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Kirkland legislator proposes new law that would protect rape victims

Rape victims wouldn't be victimized again in court by their attackers under legislation introduced by Rep. Roger Goodman (D-Kirkland).

"Rapists have discovered they can take over the courtroom and torture their victims for hours - or days - if they act as their own attorney," Goodman said. "It's a perversion of the justice system and this new law would put an end to it."

This year in King County, a 21-year-old rape victim ran to the roof of the courthouse and threatened to jump, telling prosecutors she'd rather kill herself than be cross-examined by her accused rapist.

"The rapists acting as their own attorney aren't trying to be found innocent by the jury," Goodman said. "They're taking one last chance to be in control of their victims again. It's sadistic and wrong."

A similar idea was introduced last session by Rep. Brendan Williams (D-Olympia), who did not seek re-election. That bill passed the House unanimously but died in the Senate after fears that it unconstitutionally told the courts how to operate.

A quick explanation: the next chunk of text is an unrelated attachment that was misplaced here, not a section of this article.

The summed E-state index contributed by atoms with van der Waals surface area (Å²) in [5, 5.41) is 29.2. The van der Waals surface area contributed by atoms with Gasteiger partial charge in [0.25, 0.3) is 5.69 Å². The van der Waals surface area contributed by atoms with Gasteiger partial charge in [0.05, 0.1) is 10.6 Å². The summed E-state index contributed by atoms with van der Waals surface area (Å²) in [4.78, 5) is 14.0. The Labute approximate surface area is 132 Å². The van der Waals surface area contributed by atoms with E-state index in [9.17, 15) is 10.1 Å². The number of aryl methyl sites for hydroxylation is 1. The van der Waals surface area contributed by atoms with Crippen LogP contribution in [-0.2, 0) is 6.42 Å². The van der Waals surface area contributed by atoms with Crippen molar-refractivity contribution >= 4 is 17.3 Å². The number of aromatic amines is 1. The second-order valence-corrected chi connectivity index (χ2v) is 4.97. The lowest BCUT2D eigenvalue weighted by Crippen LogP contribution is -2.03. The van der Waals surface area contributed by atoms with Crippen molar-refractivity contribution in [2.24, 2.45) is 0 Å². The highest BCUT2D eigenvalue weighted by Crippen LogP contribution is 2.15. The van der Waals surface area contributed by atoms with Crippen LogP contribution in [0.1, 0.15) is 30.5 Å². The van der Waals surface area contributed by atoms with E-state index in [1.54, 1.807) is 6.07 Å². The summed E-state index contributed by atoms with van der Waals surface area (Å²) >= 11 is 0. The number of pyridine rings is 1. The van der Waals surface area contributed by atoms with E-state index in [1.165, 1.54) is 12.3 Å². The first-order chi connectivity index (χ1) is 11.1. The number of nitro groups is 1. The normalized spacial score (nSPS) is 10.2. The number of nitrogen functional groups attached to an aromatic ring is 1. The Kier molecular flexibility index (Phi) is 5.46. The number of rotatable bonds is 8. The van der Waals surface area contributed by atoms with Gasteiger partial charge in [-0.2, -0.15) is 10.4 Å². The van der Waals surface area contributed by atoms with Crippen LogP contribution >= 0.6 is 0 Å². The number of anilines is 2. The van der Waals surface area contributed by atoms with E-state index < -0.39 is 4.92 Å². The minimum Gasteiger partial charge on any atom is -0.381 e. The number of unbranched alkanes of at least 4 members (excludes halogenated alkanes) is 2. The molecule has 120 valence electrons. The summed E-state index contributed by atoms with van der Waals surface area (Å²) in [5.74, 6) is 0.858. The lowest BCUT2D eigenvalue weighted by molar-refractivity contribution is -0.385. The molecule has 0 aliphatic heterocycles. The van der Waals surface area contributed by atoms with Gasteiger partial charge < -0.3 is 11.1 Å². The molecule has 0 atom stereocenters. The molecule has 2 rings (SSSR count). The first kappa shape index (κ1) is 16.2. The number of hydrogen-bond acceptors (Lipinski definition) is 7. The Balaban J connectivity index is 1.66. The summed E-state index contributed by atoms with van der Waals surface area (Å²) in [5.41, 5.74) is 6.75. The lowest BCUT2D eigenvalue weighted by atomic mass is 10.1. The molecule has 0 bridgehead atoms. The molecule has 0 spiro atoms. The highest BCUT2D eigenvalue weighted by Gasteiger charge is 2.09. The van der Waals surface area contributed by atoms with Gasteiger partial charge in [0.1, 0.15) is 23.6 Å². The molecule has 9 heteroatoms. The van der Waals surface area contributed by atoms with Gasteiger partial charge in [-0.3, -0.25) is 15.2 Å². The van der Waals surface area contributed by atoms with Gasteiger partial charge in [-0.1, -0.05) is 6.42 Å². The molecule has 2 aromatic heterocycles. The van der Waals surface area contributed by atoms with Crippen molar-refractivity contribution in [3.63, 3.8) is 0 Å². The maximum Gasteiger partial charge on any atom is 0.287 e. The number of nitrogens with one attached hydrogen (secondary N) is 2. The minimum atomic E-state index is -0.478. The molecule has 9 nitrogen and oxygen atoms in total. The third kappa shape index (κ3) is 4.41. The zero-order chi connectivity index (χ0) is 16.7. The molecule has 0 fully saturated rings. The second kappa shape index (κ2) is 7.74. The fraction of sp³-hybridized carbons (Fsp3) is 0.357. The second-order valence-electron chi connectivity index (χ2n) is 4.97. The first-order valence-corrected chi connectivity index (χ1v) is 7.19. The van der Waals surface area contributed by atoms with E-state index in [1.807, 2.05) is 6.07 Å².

Williams worked with Goodman to give the legislation another chance.

"I've heard heart-wrenching stories of sexual abuse survivors being revictimized in a courtroom by their abusers," Williams said. "Our justice system cannot endorse courtroom theater that leaves witnesses incapacitated with fear and unable to testify."

Goodman met with state Supreme Court Chief Justice Barbara Madsen to craft a new proposal that would be constitutional, and Goodman says the courts agree with the need for reform and want to make this work.

House Bill 1001 direct the courts to develop rules so that judges could order a stand-in attorney to question rape victims or have accused rapists question victims by closed-circuit television.

The bill is the second piece of legislation introduced for the 2010 session. It will now be referred to a House committee before moving toward a vote by the full House.

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